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Twentieth Century Paris

1900-1950: A Literary Guide for Travellers

Marie-Jose Gransard

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Tauris Parke
01 September 2020
Literary studies: from c 1900 -; Social & cultural history; Travel & holiday; Travel & holiday guides
Paris is the crowning jewel of France, and this literary guide for travellers explores its 20th century history, from 1900-1950.

Paris at the turn of the twentieth century had become the cultural capital of the world. Artists and writers came to contribute to flourishing avant-garde movements, as the Left Bank became a new centre of creativity. It drew tourists and travellers, but also many exiled from their home countries or escaping political persecution, and those seeking freedom from social constraints.

The romantic myth of Paris persists, but Marie-Jose Gransard explores the darker side of the City of Lights. She brings her subjects to life by describing where and how they lived, what they wrote and what was written about them, through a wide-ranging literary legacy of diaries, memoirs, letters, poetry, theatre, cinema and fiction. In Twentieth-Century Paris: a Literary Guide for Travellers (1900-1950) both the visitor and the armchair traveller alike will find familiar names, from Ernest Hemingway and George Orwell to Virginia Woolf and Katherine Mansfield, and they will encounter unfairly forgotten or neglected writers, and many artists and musicians, famous and less well-known Russians, and writers and thinkers from as far as the Caribbean and Latin America.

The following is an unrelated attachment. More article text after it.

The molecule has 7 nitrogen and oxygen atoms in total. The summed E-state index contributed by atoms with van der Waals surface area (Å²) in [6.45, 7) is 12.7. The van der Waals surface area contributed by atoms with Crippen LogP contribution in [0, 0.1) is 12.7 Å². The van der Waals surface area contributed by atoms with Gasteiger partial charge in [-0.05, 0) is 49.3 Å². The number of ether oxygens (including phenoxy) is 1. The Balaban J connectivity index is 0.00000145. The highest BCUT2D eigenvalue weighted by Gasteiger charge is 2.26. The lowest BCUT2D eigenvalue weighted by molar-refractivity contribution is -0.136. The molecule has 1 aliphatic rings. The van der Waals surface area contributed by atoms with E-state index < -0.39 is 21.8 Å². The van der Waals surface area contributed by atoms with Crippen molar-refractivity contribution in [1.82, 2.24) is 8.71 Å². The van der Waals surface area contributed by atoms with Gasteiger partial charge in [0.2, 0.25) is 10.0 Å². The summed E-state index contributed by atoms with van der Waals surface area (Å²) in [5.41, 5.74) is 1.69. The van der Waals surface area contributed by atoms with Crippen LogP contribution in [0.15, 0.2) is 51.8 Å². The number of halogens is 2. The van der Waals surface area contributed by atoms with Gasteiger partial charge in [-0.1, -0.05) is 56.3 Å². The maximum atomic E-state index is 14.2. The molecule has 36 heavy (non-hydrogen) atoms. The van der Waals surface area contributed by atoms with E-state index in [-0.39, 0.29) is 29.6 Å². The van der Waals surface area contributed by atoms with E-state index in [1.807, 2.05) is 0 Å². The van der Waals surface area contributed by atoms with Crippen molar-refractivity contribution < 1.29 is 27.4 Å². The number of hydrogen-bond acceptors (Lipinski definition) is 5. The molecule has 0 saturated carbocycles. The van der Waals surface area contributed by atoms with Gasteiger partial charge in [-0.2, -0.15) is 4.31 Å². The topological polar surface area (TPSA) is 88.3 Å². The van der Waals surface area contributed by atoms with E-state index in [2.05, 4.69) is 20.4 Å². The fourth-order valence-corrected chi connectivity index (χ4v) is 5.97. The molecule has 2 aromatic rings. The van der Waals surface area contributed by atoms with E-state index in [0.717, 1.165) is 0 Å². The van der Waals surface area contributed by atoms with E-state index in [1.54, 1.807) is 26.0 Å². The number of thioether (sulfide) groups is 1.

By:   Marie-Jose Gransard
Imprint:   Tauris Parke
Country of Publication:   United Kingdom
Dimensions:   Height: 198mm,  Width: 129mm, 
Weight:   374g
ISBN:   9780755601752
ISBN 10:   0755601750
Series:   Literary Guides for Travellers
Pages:   352
Publication Date:   01 September 2020
Audience:   General/trade ,  ELT Advanced
Format:   Hardback
Publisher's Status:   Active

Born in Northern France, Marie-Jose Gransard studied English at the Sorbonne. Her career has been in language and culture. She has worked with Hilary Spurling on her biography of Matisse and with Anthony Holden for his life of Lorenzo da Ponte. She divides her time between London and Venice, where she is still researching on the literary legacy of visitors to the city and has written Venice, A Literary Guide For Travellers.

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